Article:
Although Intuition’s subject is scientific fraud, this topical issue is also the occasion for a series of character studies of various scientists whose work is inevitably shaped by the nature of their personalities. Of particular interest is the character of Cliff Bannaker, whose lucky discovery of a possible cancer-curing virus sets the plot in motion.
Cliff is about to lose his position at the Philpott Institute in Cambridge, Massachusetts, because his work has come to nothing. Bitter and at the end of his rope, he gains a sudden reprieve when “his” virus, R-7, begins suddenly to arrest the growth of tumors in his mice. The laboratory, which had been concerned about its future federal funding, revels in the discovery. Its future and Cliff’s seem assured when his paper, coauthored with the laboratory heads, appears in the prestigious scientific journal Nature. This results in new funding and leads People magazine to trumpet the possibility of a giant step in the treatment of breast cancer.
The two codirectors of the laboratory, Sandy Glass and Marion Mendelssohn, eagerly embrace Cliff’s findings. Sandy, an ebullient oncologist, likes to live well and think big, and he is certain Cliff’s findings represent a tremendous breakthrough that will both make a genuine contribution to the field of medicine and bring success to all concerned. His shyer partner, Marion, on the other hand, suggests restraint and emphasizes the importance of careful, methodical research. While the flashy, freewheeling Sandy arranges to have Cliff’s preliminary findings published and encourages the popular press to take an interest, Marion begins to feel that she has been asked to believe in Sandy and in Cliff in the teeth of the actual evidence. She wonders whether her high standards will be compromised by Sandy’s educated guess that Cliff’s findings are sound. It is over this issue that the successful workplace collaboration of Marion and Sandy begins to fall apart.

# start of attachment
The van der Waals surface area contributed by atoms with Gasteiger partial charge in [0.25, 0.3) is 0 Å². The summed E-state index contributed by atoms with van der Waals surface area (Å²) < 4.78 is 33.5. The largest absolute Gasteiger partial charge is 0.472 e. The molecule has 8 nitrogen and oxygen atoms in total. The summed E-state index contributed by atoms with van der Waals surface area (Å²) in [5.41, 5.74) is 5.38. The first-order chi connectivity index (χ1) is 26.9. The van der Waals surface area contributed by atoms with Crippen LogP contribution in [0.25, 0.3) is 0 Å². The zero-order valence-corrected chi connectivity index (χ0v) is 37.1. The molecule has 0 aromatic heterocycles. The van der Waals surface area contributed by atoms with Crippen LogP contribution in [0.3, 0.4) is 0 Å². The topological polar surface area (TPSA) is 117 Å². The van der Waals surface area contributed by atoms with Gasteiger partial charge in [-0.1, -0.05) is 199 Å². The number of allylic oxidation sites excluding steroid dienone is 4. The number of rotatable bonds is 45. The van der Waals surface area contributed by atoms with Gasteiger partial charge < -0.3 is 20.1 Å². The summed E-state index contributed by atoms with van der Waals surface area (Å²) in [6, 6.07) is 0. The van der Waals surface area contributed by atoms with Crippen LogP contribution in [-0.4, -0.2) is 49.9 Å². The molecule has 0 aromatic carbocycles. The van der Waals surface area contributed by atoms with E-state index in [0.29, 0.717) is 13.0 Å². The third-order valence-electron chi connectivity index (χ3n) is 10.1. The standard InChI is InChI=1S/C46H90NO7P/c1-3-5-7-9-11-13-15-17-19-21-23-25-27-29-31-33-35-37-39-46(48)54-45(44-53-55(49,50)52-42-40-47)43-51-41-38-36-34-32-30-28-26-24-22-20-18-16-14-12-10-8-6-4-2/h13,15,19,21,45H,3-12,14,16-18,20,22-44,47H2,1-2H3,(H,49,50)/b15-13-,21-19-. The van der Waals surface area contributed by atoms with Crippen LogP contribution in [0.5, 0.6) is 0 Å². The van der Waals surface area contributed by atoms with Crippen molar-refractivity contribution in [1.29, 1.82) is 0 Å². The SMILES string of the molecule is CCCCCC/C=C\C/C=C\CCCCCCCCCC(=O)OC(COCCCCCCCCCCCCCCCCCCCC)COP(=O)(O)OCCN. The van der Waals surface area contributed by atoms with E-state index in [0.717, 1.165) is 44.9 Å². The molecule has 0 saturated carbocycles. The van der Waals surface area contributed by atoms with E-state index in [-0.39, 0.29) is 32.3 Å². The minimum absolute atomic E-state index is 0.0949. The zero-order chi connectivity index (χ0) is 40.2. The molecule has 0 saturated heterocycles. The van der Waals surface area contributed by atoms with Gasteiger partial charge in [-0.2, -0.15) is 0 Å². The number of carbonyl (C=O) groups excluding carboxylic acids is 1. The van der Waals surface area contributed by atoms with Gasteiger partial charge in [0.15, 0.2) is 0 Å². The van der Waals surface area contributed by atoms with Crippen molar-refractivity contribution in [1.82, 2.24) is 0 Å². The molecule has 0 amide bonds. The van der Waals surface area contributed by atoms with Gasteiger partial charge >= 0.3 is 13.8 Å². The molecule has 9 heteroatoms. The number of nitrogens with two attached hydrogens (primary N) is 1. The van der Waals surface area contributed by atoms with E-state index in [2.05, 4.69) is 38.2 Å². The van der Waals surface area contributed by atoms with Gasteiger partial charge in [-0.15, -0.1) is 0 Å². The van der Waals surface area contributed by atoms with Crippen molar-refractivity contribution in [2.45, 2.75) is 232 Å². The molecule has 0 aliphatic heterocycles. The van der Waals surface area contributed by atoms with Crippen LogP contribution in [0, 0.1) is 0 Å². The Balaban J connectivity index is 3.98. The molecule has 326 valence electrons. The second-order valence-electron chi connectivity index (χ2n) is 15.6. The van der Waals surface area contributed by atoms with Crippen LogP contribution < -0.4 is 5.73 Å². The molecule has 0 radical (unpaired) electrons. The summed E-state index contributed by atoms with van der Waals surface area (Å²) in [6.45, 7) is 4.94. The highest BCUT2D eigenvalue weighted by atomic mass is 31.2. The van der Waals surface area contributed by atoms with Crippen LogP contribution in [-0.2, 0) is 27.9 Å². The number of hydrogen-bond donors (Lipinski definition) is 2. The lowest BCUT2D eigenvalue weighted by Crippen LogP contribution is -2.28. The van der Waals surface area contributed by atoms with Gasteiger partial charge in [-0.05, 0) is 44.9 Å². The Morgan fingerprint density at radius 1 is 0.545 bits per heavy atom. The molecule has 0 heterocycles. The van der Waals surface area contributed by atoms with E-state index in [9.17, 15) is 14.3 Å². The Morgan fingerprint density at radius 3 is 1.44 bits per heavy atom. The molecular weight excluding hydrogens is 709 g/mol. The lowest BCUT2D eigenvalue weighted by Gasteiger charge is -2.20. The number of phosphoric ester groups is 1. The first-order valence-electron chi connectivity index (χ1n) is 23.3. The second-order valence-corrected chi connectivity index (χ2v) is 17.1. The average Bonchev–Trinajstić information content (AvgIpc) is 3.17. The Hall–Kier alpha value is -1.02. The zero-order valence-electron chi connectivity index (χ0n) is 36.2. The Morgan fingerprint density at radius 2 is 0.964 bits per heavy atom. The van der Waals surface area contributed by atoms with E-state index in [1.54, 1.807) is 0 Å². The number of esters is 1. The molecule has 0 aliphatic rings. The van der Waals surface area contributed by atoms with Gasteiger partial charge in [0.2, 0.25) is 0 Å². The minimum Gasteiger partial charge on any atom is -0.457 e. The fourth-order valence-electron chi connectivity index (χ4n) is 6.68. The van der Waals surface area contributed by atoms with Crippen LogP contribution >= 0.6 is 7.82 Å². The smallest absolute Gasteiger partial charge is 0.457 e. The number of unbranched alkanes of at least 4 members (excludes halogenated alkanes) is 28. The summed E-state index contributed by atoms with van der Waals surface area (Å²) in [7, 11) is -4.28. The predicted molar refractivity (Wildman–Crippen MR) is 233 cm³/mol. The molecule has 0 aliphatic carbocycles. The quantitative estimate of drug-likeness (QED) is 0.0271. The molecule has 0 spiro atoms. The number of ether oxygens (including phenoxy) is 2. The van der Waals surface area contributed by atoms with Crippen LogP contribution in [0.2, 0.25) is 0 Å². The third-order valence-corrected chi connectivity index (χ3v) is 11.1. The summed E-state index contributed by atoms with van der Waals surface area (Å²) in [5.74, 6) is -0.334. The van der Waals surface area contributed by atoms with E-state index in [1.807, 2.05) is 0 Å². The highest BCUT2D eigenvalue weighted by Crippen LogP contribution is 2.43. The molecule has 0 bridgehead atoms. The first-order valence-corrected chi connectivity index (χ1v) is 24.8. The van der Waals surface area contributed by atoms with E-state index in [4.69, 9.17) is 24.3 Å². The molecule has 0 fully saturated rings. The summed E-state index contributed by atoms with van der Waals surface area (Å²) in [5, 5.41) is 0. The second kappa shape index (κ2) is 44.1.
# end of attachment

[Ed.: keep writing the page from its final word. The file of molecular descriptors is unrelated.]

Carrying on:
To further complicate matters, Marion and Sandy do not share the same religious perspective. Sandy, whose original name was Sam Glazeroff, is a Jew who has married an upper-class Episcopalian; the only holiday he is seen celebrating is in the context of his hosting a splashy Christmas party that is far more social than it is spiritual. Marion’s religious life, on the other hand, is demonstrated by her celebration of a traditional Passover with her family and coworkers.
Marion and Sandy ask Cliff’s girlfriend, Robin, whose research is not going well, to abandon her own project and work on replicating Cliff’s results, even though she officially outranks Cliff. Feeling both envious of Cliff’s new status and unable to confirm his results, Robin is beset by a sense of failure. In her role as mother hen, Marion attempts to cheer Robin up by offering her a position as a teaching assistant to Marion’s husband, Jacob. Jacob, who has always felt that his brilliant wife has been required to play second fiddle to the charismatic Sandy, stirs things up by having a quiet word with Robin about the possibility that Cliff’s results are fraudulent. Jacob’s sly conversation encourages Robin to bring her suspicions to Sandy and Marion. When the two directors choose to side with Cliff, Robin has no choice but to leave the institute. She also breaks up with Cliff, who is hurt that Robin has no faith in him or his work. He refuses to entertain the idea that his findings may be the result of sloppy work, and he denies any deliberate fabrication. Robin herself wonders if her scrutiny is simply schoolmarmish and whether it has led to the inhibition of a gifted scientist’s natural creative processes.
Thoroughly alienated from the institute and from Cliff, Robin cannot leave the issue alone. She takes her suspicions to a watchdog organization, the crusading but questionable Office for Research Integrity in Science. Soon a windy local congressman holds public hearings on the issue in order to fuel his political agenda. As a result, the entire institute is made suspect, and Robin finds herself responsible for a ridiculous public interrogation not simply of bad science but also of the legitimacy of science itself. Because Robin’s actions have resulted in a full-fledged scandal, Cliff’s partner Xiang Feng, who had been made into a star by People magazine’s article on Cliff’s experiments, is suddenly facing deportation back to China. As the scientists at the...
(The entire section is 1838 words.)